Visioning Day Report 2014: Networks of Support That Treat ALL People With Dignity and Respect

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As our previous Visioning Day Report blog posts have highlighted, housing is the foundation to ending homelessness. But, we also need coordinated and systemic shifts in policies, programs, procedures and practices to achieve this paradigm.  Solving homelessness cannot be the sole responsibility of any one entity; we must have a societal accountability to ensure safety, justice and opportunity for all children and families of the Commonwealth.  It is through the connectedness- of people to programs; policies to procedures; resources to realities; data to doing; and systems to services- that we can have networks of support that treat all people with dignity and respect.  The specific recommendations for this vision are:

  1. Enhance coordination and implement complementary policies, practices, and procedures between state agencies
  2. Invest in technology upgrades to allow information sharing between shelters and state agencies, comprehensive data collection and reporting, and more transparent and accessible information for families.

Multi system coordination and technology were themes that emerged in each distinct breakout group and have been evident in each of the preceding summaries of our recommendations.  Considering homelessness with a cross agency and holistic lens- be it in policy making or practice- will present more pathways to economic and housing stability.  Using frameworks- such as the Full Frame Approach-will leverage individual social capital, peer support, and partnerships for problem solving.  Cyber networks and technology can allow us to connect and share information and resources in ways that are unprecedented. Policies must not be made based on perception or rhetoric, rather data should drive decision making.

On State Agencies

We have seen positive results from the Interagency Council on Housing and Homelessness, especially in focused subpopulation initiatives and pilot programs. We need to build on this model of interagency collaboration. On a macro level- working across secretariats can glean conflicting policies; impacts of funding and spending across agencies; regulations that create disincentives, barriers and unjust sanctions; eliminate the cliff effect; minimize bureaucracy and duplication; and maximize efficiencies, resources, and effectiveness of state programs.  On a service level- interagency collaboration and coordination can provide opportunities for staff trainings (across state agencies and in housing and homelessness programs), less duplication of services, and more pooling of resources and wisdom.  Specific feedback at Visioning Day included more inclusion and coordination for solving individual and systemic homelessness with- schools, and early education and care programs, health care, the Department of Transitional Assistance and the Department of Children and Families, and education and job training programs.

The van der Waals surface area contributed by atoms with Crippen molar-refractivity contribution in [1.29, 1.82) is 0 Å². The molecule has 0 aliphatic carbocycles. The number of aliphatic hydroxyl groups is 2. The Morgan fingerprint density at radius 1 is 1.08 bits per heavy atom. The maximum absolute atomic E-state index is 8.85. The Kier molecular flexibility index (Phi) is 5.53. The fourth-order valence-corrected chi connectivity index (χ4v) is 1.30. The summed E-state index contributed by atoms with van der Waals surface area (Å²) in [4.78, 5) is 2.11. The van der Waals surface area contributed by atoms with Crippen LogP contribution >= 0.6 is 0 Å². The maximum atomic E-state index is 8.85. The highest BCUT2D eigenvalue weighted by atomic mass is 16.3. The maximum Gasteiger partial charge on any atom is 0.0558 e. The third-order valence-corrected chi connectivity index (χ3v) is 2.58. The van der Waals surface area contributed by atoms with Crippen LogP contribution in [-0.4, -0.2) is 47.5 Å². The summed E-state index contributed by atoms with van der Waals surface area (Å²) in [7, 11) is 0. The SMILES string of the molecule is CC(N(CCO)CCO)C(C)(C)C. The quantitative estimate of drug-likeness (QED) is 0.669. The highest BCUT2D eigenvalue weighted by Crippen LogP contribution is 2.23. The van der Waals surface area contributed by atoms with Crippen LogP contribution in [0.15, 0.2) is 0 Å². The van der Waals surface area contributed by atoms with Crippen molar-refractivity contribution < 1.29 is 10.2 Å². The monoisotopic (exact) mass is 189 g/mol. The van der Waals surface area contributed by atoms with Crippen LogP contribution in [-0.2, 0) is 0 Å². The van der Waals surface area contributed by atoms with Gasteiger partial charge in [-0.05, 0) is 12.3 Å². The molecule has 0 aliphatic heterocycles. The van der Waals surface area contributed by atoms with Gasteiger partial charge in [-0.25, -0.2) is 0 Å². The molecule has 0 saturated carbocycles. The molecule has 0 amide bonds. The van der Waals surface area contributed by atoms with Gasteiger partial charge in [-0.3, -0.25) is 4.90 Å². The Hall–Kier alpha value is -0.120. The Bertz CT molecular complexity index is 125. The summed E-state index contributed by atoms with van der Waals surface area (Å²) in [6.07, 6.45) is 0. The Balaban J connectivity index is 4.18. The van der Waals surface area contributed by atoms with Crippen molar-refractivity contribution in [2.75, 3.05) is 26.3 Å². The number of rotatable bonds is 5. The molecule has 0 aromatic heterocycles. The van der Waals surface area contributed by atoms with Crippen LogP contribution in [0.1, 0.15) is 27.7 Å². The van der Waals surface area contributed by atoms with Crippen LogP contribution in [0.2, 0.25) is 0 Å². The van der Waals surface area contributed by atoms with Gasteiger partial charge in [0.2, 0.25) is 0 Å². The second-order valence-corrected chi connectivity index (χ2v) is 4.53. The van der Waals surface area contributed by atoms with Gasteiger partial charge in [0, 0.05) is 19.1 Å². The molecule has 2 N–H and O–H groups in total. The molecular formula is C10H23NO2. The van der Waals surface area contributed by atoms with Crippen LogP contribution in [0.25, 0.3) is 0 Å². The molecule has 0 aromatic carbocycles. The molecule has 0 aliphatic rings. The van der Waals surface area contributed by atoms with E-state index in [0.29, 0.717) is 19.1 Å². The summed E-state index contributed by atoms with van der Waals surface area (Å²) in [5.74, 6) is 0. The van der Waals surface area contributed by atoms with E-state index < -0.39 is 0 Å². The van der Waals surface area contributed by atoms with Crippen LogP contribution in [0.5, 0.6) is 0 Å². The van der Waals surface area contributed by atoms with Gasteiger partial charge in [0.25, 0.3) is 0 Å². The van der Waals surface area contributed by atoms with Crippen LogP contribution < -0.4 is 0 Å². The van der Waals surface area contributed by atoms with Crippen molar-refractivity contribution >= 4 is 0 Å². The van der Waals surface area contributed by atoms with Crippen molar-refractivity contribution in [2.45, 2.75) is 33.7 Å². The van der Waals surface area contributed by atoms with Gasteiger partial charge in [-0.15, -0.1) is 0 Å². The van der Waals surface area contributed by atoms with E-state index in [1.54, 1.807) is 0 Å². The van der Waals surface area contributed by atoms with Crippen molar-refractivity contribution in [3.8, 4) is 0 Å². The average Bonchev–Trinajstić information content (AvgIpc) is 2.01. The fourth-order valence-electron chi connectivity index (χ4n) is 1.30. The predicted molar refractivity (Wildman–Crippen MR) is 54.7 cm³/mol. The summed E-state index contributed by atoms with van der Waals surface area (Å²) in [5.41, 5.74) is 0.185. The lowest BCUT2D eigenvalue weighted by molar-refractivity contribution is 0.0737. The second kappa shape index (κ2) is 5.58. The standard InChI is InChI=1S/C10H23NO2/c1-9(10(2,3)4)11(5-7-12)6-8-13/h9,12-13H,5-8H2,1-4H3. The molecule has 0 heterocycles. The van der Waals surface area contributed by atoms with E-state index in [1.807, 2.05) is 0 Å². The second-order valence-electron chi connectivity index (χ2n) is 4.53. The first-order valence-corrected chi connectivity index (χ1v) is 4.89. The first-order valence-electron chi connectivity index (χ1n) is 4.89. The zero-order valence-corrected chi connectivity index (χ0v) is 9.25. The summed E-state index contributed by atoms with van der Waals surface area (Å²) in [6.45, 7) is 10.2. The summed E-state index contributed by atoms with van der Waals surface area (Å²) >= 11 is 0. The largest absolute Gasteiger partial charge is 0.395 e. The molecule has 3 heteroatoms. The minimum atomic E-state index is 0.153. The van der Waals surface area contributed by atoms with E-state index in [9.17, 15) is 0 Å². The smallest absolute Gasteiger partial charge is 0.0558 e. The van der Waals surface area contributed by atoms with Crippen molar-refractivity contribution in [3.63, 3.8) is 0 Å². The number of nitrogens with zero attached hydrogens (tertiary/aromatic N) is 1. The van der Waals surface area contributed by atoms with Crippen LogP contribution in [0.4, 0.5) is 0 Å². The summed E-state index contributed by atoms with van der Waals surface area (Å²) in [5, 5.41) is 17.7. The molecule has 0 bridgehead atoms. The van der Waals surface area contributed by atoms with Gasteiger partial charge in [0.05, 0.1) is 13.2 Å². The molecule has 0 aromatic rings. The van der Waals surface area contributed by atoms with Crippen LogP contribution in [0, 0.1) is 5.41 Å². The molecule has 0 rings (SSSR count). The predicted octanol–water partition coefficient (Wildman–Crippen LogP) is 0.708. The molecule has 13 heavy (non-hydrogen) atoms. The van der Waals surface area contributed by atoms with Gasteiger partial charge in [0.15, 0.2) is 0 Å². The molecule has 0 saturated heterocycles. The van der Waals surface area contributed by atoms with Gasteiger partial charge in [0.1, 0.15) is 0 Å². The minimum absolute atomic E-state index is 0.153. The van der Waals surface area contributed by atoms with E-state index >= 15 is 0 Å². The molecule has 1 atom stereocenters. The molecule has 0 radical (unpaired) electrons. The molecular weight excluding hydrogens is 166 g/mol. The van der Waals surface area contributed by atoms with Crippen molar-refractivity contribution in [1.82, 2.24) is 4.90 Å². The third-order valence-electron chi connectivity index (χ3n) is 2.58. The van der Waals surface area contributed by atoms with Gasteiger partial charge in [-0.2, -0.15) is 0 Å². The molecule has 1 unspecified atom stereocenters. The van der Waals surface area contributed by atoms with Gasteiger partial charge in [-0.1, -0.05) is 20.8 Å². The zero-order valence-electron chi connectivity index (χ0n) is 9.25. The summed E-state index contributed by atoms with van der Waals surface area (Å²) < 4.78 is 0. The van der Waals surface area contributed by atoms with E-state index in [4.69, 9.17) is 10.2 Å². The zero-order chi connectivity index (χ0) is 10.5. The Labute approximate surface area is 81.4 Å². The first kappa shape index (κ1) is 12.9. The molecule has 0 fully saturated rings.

On Technology

Can we pause from this wonkiness for a moment to recognize that Facebook was invented in Massachusetts? And that we have some of the smartest students and computer technology professionals in the world right here in Boston? Yet, we seem to have such limitations with data systems, a hard to navigate state website, computer systems that can’t talk to each other? We can and must do better.  Maybe Zuckerberg can help?

Imagine going to the doctor’s office and if you had to provide all of your medical history every time you went- to the receptionist, then again with the nurse practitioner, and again with the doctor- and if after the nurse took your vitals, she kept that information and the doctor did it all over again. That is a little bit like what our homelessness and housing system does to families.  It is an inefficient and triggering. While there are confidentially issues to consider, attendees at Visioning day recommended a shared data base- like a Efforts to Outcomes, and a printable or accessible assessment a family could present at intakes to reduce the number of times they have to share their story.

The general sentiment was that we could be doing so much more with technology- to share information, to clarify guidelines, for applications, for centralized lists, to get questions answered, to learn about resources.

So how do we carry this vision forward?

How do we structure government oversight of homelessness and diffuse the urgency to solve the crisis across agencies and communities.  How can we create networks of support for families- in their communities and online.  How can we work collectively to ensure that families facing housing instability are treated with respect and dignity in the media, when they ask for help, and in their journey to stability?


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